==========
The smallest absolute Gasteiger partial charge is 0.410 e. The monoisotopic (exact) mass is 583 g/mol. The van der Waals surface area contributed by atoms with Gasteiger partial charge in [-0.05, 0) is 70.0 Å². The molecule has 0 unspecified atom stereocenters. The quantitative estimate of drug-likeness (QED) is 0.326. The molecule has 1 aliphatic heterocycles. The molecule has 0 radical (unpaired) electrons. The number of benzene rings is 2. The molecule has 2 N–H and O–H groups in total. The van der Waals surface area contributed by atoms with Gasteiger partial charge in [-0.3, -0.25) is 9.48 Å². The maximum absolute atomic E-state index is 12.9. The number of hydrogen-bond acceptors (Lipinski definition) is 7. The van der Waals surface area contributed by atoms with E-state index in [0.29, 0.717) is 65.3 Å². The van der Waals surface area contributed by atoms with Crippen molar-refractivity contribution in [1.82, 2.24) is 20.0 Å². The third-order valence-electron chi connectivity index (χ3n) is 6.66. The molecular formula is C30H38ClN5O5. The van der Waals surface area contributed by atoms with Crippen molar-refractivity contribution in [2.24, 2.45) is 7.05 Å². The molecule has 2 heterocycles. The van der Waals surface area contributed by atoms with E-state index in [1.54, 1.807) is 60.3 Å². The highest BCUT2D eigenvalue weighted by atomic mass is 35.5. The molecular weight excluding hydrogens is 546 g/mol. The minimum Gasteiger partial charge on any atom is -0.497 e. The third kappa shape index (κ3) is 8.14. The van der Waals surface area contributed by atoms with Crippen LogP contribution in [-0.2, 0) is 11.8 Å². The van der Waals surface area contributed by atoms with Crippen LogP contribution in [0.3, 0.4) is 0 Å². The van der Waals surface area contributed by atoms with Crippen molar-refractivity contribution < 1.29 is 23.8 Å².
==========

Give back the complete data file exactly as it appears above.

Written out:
The smallest absolute Gasteiger partial charge is 0.410 e. The monoisotopic (exact) mass is 583 g/mol. The van der Waals surface area contributed by atoms with Gasteiger partial charge in [-0.05, 0) is 70.0 Å². The molecule has 0 unspecified atom stereocenters. The quantitative estimate of drug-likeness (QED) is 0.326. The molecule has 1 aliphatic heterocycles. The molecule has 0 radical (unpaired) electrons. The number of benzene rings is 2. The molecule has 2 N–H and O–H groups in total. The van der Waals surface area contributed by atoms with Gasteiger partial charge in [-0.3, -0.25) is 9.48 Å². The maximum absolute atomic E-state index is 12.9. The number of hydrogen-bond acceptors (Lipinski definition) is 7. The van der Waals surface area contributed by atoms with E-state index in [0.29, 0.717) is 65.3 Å². The van der Waals surface area contributed by atoms with Crippen molar-refractivity contribution in [1.82, 2.24) is 20.0 Å². The third-order valence-electron chi connectivity index (χ3n) is 6.66. The molecular formula is C30H38ClN5O5. The van der Waals surface area contributed by atoms with Crippen molar-refractivity contribution in [2.24, 2.45) is 7.05 Å². The molecule has 2 heterocycles. The van der Waals surface area contributed by atoms with E-state index in [1.54, 1.807) is 60.3 Å². The highest BCUT2D eigenvalue weighted by atomic mass is 35.5. The molecular weight excluding hydrogens is 546 g/mol. The minimum Gasteiger partial charge on any atom is -0.497 e. The third kappa shape index (κ3) is 8.14. The van der Waals surface area contributed by atoms with Crippen LogP contribution in [-0.2, 0) is 11.8 Å². The van der Waals surface area contributed by atoms with Crippen LogP contribution in [0.3, 0.4) is 0 Å². The van der Waals surface area contributed by atoms with Crippen molar-refractivity contribution < 1.29 is 23.8 Å².